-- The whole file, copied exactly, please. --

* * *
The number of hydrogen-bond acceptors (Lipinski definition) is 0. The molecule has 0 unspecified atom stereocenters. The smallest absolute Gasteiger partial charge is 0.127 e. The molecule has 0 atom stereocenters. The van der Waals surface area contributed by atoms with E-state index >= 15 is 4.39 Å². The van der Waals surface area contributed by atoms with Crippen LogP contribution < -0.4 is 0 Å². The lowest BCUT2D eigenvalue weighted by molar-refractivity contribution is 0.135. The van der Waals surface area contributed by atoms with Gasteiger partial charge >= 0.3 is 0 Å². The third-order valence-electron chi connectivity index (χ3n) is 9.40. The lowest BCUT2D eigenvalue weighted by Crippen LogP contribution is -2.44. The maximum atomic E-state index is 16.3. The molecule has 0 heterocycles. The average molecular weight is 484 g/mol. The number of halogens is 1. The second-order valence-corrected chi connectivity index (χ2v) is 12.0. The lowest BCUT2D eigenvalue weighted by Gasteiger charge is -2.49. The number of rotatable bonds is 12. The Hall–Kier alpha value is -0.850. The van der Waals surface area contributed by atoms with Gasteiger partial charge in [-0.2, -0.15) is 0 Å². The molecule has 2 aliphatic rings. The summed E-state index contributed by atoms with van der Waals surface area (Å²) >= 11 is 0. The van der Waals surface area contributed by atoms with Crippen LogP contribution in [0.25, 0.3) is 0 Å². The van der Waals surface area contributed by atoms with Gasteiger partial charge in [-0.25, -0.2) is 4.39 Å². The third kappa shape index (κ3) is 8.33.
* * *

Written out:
The number of hydrogen-bond acceptors (Lipinski definition) is 0. The molecule has 0 unspecified atom stereocenters. The smallest absolute Gasteiger partial charge is 0.127 e. The molecule has 0 atom stereocenters. The van der Waals surface area contributed by atoms with E-state index >= 15 is 4.39 Å². The van der Waals surface area contributed by atoms with Crippen LogP contribution < -0.4 is 0 Å². The lowest BCUT2D eigenvalue weighted by molar-refractivity contribution is 0.135. The van der Waals surface area contributed by atoms with Gasteiger partial charge >= 0.3 is 0 Å². The third-order valence-electron chi connectivity index (χ3n) is 9.40. The lowest BCUT2D eigenvalue weighted by Crippen LogP contribution is -2.44. The maximum atomic E-state index is 16.3. The molecule has 0 heterocycles. The average molecular weight is 484 g/mol. The number of halogens is 1. The second-order valence-corrected chi connectivity index (χ2v) is 12.0. The lowest BCUT2D eigenvalue weighted by Gasteiger charge is -2.49. The number of rotatable bonds is 12. The Hall–Kier alpha value is -0.850. The van der Waals surface area contributed by atoms with Gasteiger partial charge in [-0.2, -0.15) is 0 Å². The molecule has 2 aliphatic rings. The summed E-state index contributed by atoms with van der Waals surface area (Å²) >= 11 is 0. The van der Waals surface area contributed by atoms with Crippen LogP contribution in [0.25, 0.3) is 0 Å². The van der Waals surface area contributed by atoms with Gasteiger partial charge in [-0.25, -0.2) is 4.39 Å². The third kappa shape index (κ3) is 8.33.